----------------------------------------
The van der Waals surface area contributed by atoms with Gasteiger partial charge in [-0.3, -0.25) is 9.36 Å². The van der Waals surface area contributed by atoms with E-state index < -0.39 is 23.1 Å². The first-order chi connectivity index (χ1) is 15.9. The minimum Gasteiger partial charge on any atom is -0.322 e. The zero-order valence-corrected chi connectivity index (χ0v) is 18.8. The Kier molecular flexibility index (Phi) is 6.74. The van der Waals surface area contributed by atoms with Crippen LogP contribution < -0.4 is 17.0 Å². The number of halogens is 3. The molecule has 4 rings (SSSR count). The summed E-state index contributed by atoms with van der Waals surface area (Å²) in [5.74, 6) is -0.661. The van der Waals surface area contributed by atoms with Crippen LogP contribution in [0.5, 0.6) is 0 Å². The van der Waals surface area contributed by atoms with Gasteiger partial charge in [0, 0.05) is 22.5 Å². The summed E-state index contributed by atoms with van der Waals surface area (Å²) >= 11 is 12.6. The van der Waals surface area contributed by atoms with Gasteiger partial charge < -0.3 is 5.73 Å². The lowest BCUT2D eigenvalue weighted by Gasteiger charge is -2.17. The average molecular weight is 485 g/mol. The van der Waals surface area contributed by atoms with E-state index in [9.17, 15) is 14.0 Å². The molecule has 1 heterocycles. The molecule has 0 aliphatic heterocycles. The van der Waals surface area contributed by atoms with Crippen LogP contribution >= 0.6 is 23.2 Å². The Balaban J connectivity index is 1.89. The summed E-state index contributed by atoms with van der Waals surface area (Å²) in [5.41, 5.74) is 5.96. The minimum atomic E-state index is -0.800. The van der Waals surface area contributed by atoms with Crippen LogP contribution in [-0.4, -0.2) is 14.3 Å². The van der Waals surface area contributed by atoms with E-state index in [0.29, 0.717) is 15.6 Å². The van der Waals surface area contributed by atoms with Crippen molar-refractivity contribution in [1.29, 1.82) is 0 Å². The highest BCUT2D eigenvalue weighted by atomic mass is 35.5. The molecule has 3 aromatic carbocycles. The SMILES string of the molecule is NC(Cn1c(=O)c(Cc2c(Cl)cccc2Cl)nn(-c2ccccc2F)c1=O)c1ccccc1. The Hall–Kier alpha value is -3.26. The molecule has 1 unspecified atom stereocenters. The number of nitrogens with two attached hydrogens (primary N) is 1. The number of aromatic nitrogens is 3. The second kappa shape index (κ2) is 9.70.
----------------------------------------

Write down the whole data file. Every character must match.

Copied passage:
The van der Waals surface area contributed by atoms with Gasteiger partial charge in [-0.3, -0.25) is 9.36 Å². The van der Waals surface area contributed by atoms with E-state index < -0.39 is 23.1 Å². The first-order chi connectivity index (χ1) is 15.9. The minimum Gasteiger partial charge on any atom is -0.322 e. The zero-order valence-corrected chi connectivity index (χ0v) is 18.8. The Kier molecular flexibility index (Phi) is 6.74. The van der Waals surface area contributed by atoms with Crippen LogP contribution < -0.4 is 17.0 Å². The number of halogens is 3. The molecule has 4 rings (SSSR count). The summed E-state index contributed by atoms with van der Waals surface area (Å²) in [5.74, 6) is -0.661. The van der Waals surface area contributed by atoms with Crippen LogP contribution in [0.5, 0.6) is 0 Å². The van der Waals surface area contributed by atoms with Gasteiger partial charge in [0, 0.05) is 22.5 Å². The summed E-state index contributed by atoms with van der Waals surface area (Å²) >= 11 is 12.6. The van der Waals surface area contributed by atoms with Gasteiger partial charge < -0.3 is 5.73 Å². The lowest BCUT2D eigenvalue weighted by Gasteiger charge is -2.17. The average molecular weight is 485 g/mol. The van der Waals surface area contributed by atoms with E-state index in [9.17, 15) is 14.0 Å². The molecule has 1 heterocycles. The molecule has 0 aliphatic heterocycles. The van der Waals surface area contributed by atoms with Crippen LogP contribution >= 0.6 is 23.2 Å². The Balaban J connectivity index is 1.89. The summed E-state index contributed by atoms with van der Waals surface area (Å²) in [5.41, 5.74) is 5.96. The minimum atomic E-state index is -0.800. The van der Waals surface area contributed by atoms with Crippen LogP contribution in [-0.4, -0.2) is 14.3 Å². The van der Waals surface area contributed by atoms with E-state index in [0.29, 0.717) is 15.6 Å². The van der Waals surface area contributed by atoms with Crippen molar-refractivity contribution in [1.29, 1.82) is 0 Å². The highest BCUT2D eigenvalue weighted by atomic mass is 35.5. The molecule has 3 aromatic carbocycles. The SMILES string of the molecule is NC(Cn1c(=O)c(Cc2c(Cl)cccc2Cl)nn(-c2ccccc2F)c1=O)c1ccccc1. The Hall–Kier alpha value is -3.26. The molecule has 1 unspecified atom stereocenters. The number of nitrogens with two attached hydrogens (primary N) is 1. The number of aromatic nitrogens is 3. The second kappa shape index (κ2) is 9.70.